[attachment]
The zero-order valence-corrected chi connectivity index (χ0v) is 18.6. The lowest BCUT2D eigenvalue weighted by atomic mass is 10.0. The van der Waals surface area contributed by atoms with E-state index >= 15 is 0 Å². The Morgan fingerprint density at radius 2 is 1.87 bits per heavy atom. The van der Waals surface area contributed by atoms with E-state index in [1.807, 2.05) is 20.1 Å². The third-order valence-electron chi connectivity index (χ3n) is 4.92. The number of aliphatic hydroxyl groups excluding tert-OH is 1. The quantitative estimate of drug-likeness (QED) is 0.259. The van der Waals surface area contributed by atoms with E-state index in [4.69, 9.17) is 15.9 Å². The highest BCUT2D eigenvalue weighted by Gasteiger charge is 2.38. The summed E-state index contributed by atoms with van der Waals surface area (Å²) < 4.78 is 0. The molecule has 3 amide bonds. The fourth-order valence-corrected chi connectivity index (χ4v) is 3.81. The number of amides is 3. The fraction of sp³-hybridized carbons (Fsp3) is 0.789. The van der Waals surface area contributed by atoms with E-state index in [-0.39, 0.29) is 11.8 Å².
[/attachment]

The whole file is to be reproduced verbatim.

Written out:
The zero-order valence-corrected chi connectivity index (χ0v) is 18.6. The lowest BCUT2D eigenvalue weighted by atomic mass is 10.0. The van der Waals surface area contributed by atoms with E-state index >= 15 is 0 Å². The Morgan fingerprint density at radius 2 is 1.87 bits per heavy atom. The van der Waals surface area contributed by atoms with E-state index in [1.807, 2.05) is 20.1 Å². The third-order valence-electron chi connectivity index (χ3n) is 4.92. The number of aliphatic hydroxyl groups excluding tert-OH is 1. The quantitative estimate of drug-likeness (QED) is 0.259. The van der Waals surface area contributed by atoms with E-state index in [4.69, 9.17) is 15.9 Å². The highest BCUT2D eigenvalue weighted by Gasteiger charge is 2.38. The summed E-state index contributed by atoms with van der Waals surface area (Å²) < 4.78 is 0. The molecule has 3 amide bonds. The fourth-order valence-corrected chi connectivity index (χ4v) is 3.81. The number of amides is 3. The fraction of sp³-hybridized carbons (Fsp3) is 0.789. The van der Waals surface area contributed by atoms with E-state index in [-0.39, 0.29) is 11.8 Å².